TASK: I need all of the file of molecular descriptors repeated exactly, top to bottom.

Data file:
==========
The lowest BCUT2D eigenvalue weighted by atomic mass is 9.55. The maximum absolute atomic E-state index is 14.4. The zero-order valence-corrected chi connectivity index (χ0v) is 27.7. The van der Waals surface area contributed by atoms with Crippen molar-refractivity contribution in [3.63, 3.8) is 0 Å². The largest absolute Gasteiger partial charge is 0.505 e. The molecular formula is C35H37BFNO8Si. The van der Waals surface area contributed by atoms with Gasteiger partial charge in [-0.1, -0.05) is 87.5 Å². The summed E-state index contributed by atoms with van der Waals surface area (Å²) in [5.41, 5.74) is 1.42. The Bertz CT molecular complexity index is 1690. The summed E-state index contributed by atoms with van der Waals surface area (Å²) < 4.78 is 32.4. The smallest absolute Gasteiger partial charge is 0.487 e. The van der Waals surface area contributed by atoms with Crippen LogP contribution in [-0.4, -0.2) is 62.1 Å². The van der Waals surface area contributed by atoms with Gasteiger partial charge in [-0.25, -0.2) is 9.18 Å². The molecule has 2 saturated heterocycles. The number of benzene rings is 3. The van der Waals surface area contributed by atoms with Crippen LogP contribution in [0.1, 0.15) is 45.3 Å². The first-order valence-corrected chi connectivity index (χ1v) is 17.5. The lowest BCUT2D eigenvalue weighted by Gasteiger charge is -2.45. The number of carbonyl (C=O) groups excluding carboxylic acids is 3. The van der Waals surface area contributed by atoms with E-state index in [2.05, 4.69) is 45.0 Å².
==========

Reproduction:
The lowest BCUT2D eigenvalue weighted by atomic mass is 9.55. The maximum absolute atomic E-state index is 14.4. The zero-order valence-corrected chi connectivity index (χ0v) is 27.7. The van der Waals surface area contributed by atoms with Crippen molar-refractivity contribution in [3.63, 3.8) is 0 Å². The largest absolute Gasteiger partial charge is 0.505 e. The molecular formula is C35H37BFNO8Si. The van der Waals surface area contributed by atoms with Gasteiger partial charge in [-0.1, -0.05) is 87.5 Å². The summed E-state index contributed by atoms with van der Waals surface area (Å²) in [5.41, 5.74) is 1.42. The Bertz CT molecular complexity index is 1690. The summed E-state index contributed by atoms with van der Waals surface area (Å²) < 4.78 is 32.4. The smallest absolute Gasteiger partial charge is 0.487 e. The van der Waals surface area contributed by atoms with Crippen LogP contribution in [-0.4, -0.2) is 62.1 Å². The van der Waals surface area contributed by atoms with Gasteiger partial charge in [-0.25, -0.2) is 9.18 Å². The molecule has 2 saturated heterocycles. The number of benzene rings is 3. The van der Waals surface area contributed by atoms with Crippen LogP contribution in [0.1, 0.15) is 45.3 Å². The first-order valence-corrected chi connectivity index (χ1v) is 17.5. The lowest BCUT2D eigenvalue weighted by Gasteiger charge is -2.45. The number of carbonyl (C=O) groups excluding carboxylic acids is 3. The van der Waals surface area contributed by atoms with E-state index in [2.05, 4.69) is 45.0 Å².